Global Business Cycle Indicators
Press Release Archive
Released: Thursday, November 20, 2008
The Conference Board announced today that the U.S. leading index decreased 0.8 percent, the coincident index increased 0.2 percent and the lagging index increased 0.1 percent in October.
- The leading index declined sharply in October as stock prices, building permits, consumer expectations and the index of supplier deliveries made large negative contributions to the index, despite continued positive contributions from real money supply and the interest rate spread. In the past two months, without the very large positive contributions from inflation-adjusted money supply (the largest in seven years), the leading index would have been substantially weaker. Between April and October 2008, the leading index declined 2.4 percent (a -4.7 percent annual rate), falling considerably faster than the 1.2 percent decrease (a -2.3 percent annual rate) over the previous six months. In addition, the weaknesses among the leading indicators have remained widespread in recent months.
- The coincident index increased in October, following five consecutive monthly declines. Industrial production recovered from its sharp September drop (partially due to two large hurricanes during that month), more than offsetting the continued decline in employment. Index levels were revised lower for August and September due to downward revisions for most of the components. In October, the coincident index increased slightly more than the lagging index, and the coincident-to-lagging ratio rose as a result. Since April, the coincident index has decreased 1.2 percent (a -2.4 percent annual rate), falling at a much quicker pace than the 0.4 percent rate of decline (a -0.7 percent annual rate) for the previous six months, and all of the coincident indicators decreased over the past six months.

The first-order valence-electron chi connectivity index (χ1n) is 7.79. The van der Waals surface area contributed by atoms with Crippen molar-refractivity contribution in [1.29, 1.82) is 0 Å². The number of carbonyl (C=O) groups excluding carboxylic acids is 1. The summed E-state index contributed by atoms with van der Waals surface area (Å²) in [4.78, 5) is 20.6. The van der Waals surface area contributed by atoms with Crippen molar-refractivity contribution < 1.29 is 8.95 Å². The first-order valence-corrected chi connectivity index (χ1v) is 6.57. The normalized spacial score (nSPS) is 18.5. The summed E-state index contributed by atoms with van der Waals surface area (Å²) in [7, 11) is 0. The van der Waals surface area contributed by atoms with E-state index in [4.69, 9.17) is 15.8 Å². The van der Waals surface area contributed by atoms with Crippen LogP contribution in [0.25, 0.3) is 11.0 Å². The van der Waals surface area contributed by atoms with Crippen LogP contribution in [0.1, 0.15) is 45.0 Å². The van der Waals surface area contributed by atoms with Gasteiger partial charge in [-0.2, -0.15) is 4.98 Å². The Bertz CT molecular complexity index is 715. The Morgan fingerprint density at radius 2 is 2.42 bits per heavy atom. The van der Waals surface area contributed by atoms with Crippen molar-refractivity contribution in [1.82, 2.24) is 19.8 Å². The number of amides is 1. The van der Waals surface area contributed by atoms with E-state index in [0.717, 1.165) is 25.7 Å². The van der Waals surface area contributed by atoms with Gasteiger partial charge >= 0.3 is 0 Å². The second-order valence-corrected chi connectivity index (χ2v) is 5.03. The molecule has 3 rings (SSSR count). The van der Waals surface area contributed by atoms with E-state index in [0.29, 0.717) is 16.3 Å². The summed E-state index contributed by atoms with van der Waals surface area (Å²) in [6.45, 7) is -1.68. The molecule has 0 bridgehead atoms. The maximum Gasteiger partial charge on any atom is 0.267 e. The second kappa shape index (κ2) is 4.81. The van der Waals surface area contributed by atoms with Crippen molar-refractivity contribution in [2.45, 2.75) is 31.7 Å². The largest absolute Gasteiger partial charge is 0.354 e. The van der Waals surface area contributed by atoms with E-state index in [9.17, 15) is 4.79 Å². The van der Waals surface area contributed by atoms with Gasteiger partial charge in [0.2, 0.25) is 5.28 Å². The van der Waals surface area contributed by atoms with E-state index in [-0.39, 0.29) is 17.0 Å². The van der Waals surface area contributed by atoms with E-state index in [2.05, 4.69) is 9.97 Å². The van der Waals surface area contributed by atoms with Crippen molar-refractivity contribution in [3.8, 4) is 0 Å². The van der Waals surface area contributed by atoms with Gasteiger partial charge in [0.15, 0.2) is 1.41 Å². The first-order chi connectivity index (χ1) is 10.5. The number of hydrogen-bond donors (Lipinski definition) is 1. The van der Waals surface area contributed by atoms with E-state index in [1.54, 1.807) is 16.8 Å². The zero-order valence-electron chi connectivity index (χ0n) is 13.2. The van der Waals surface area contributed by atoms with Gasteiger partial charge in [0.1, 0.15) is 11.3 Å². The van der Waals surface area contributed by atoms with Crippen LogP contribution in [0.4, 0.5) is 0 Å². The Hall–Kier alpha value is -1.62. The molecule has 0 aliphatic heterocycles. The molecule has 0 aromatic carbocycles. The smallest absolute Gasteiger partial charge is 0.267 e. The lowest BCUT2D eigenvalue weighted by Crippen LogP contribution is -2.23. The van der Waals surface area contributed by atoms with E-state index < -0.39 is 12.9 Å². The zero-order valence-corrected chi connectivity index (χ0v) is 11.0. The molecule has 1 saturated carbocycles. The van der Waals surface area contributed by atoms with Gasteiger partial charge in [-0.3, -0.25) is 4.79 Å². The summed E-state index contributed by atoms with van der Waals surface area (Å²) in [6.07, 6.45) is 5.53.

- Both the leading and coincident indexes have been on a downward trend for at least a year now, and the pace of their declines have accelerated in recent months. The composite indexes are now decreasing at rates last seen in 2001, with widespread weakness among their components. Meanwhile, real GDP contracted at a 0.3 percent annual rate in the third quarter. Taken together, the persistent and extensive deterioration of the composite indexes continues to suggest that the economy is unlikely to improve soon, and economic activity may contract further in the near term.
LEADING INDICATORS. Three of the ten indicators that make up the leading index increased in October. The positive contributors — beginning with the largest positive contributor — were real money supply*, interest rate spread, and manufacturers' new orders for consumer goods and materials*. The negative contributors — beginning with the largest negative contributor — were stock prices, building permits, index of consumer expectations, index of supplier deliveries (vendor performance), average weekly initial claims for unemployment insurance (inverted), and manufacturers' new orders for nondefense capital goods*. Average weekly manufacturing hours held steady in October.